Bigger is Better

…at least when it comes to anchors.

Ninety percent of the time, the chain itself is enough to keep the boat stationary.  But it’s that .01% when the wind is blowing hard against a lee shore at 2am and the chain is stretched bar tight that you really wish you had a better anchor.  

As a general rule, bigger and heavier anchors hold better that smaller ones. 
Steve Dashew says that when all your marina mates laugh about the size of your anchor, then it’s probably big enough.

We’ve always had good luck with our 44# Delta, but I’ve spent some sleepless nights watching the anchor alarm and the waves crashing on the rocks behind us.  We’ve never dragged… much. But I can’t depend on our current engines to fire right up and provide immediate power, so dragging toward rocks is seriously bad.

With that in mind, I’ve decided to invest in a bigger and better bow anchor.  Anchors are a lot like religion, and I’m putting my faith in a new 80# Manson Supreme.   

I believe in the fundamental merits of the plow anchor like the Delta, but I think that newer designs incorporating a roll bar (like the Manson Supreme) represent an improvement.  The purpose of the bar most often cited is that it forces the anchor into the correct attitude to set faster; the anchor shouldn't be able to land upside down or roll over in a wind shift.  But what I really see in that bar is a structural member supporting the scoop-shaped plow.  I think the bar allows the design to use a more efficient shape, put strength where it is needed, and weight where it is wanted.  It also provides a nice handle for lifting or if I ever need to pull it out backwards.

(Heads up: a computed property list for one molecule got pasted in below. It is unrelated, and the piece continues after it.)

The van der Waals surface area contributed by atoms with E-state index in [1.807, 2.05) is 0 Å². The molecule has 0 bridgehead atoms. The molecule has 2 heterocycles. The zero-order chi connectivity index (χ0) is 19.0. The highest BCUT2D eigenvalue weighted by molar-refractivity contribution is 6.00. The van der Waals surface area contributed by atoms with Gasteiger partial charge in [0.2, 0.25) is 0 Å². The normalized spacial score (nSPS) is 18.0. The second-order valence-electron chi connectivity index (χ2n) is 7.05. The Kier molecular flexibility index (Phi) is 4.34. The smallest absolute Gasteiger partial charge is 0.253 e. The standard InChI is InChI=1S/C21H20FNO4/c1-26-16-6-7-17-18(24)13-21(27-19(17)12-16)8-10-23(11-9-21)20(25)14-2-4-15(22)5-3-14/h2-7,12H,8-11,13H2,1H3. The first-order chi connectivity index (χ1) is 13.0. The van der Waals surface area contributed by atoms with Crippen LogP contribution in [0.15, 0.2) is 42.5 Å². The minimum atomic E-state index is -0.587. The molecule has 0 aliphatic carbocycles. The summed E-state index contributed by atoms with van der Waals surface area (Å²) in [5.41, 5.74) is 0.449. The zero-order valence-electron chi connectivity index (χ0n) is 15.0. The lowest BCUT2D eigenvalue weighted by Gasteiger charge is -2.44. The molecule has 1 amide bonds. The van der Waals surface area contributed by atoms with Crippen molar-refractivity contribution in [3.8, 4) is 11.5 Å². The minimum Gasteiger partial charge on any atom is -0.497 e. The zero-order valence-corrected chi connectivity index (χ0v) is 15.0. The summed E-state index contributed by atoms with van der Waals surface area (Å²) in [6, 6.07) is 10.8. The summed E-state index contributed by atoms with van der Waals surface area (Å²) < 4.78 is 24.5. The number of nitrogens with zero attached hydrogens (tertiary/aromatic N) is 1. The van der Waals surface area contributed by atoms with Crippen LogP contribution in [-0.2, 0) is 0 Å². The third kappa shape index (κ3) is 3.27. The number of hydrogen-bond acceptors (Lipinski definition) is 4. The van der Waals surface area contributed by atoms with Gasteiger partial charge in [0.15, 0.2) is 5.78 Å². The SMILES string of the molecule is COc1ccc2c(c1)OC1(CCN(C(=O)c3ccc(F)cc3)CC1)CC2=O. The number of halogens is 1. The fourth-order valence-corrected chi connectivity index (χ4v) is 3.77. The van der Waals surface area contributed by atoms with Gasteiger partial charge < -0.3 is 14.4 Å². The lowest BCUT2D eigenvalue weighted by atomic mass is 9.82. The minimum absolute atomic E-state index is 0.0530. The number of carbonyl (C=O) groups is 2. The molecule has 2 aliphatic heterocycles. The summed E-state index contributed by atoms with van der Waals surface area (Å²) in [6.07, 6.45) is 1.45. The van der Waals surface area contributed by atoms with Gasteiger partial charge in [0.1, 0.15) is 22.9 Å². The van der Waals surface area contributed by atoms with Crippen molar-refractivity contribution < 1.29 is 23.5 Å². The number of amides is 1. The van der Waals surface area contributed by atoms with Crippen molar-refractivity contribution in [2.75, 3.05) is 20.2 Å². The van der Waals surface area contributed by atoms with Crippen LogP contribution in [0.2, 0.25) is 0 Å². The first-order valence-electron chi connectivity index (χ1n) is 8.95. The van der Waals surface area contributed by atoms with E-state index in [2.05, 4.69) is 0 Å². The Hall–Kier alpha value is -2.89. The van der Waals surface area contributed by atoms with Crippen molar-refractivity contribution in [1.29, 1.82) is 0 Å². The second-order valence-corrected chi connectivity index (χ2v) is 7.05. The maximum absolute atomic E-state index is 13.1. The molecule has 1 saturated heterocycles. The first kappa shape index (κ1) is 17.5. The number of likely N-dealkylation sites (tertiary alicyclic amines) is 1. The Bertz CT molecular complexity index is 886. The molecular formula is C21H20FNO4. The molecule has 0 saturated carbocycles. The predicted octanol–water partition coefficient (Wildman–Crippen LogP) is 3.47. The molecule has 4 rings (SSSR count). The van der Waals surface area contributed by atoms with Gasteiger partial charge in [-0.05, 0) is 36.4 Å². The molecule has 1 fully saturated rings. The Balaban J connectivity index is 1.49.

I was walking through West Marine yesterday and happened upon a 60# Manson Supreme that someone had special-ordered and then returned because it wouldn’t fit their boat.  You don't see anchors this size very often, and it renewed all my unfinished thoughts about getting a new bow anchor.  I have been keeping an eye out for a bigger 55# Delta, and the 60# Manson certainly looked big enough, but after a review of Manson’s sizing recommendations, it looks like they think we should have the 80-pounder.  Maybe they just want to sell me more anchor, but bigger is better and I wouldn't want to explain to the insurance company why I didn't use the recommended size.

I checked the measurements and don’t think we'll have problem fitting it on the crossbeam.  Weight on the bow is always a good thing to minimize, but in addition to the 44# Delta, we used to carry another 35# Delta in the second roller plus at least 20+ extra pounds in the old catwalk.  I figure we can put that eighty pounder up there and still come out lighter than we were.  And we've never launched two anchors off the bow.

What worries me most is picking the thing up.  Our windlass is rated for a working load of 220 pounds and we've never had any trouble snatching out the Delta.  If the new anchor weighs 80 lbs and our 3/8” G4 chain weighs 1.6 lbs/ft we should still be able to get the anchor back in up to 88 feet of water (without getting into buoyancy calculations).   That depth is well within our expected anchoring conditions, but a really well-buried anchor or a broken windlass could make things difficult.

I special-ordered the new anchor through West Marine and it arrives on Tuesday.  I hope somebody sees how big it is and laughs.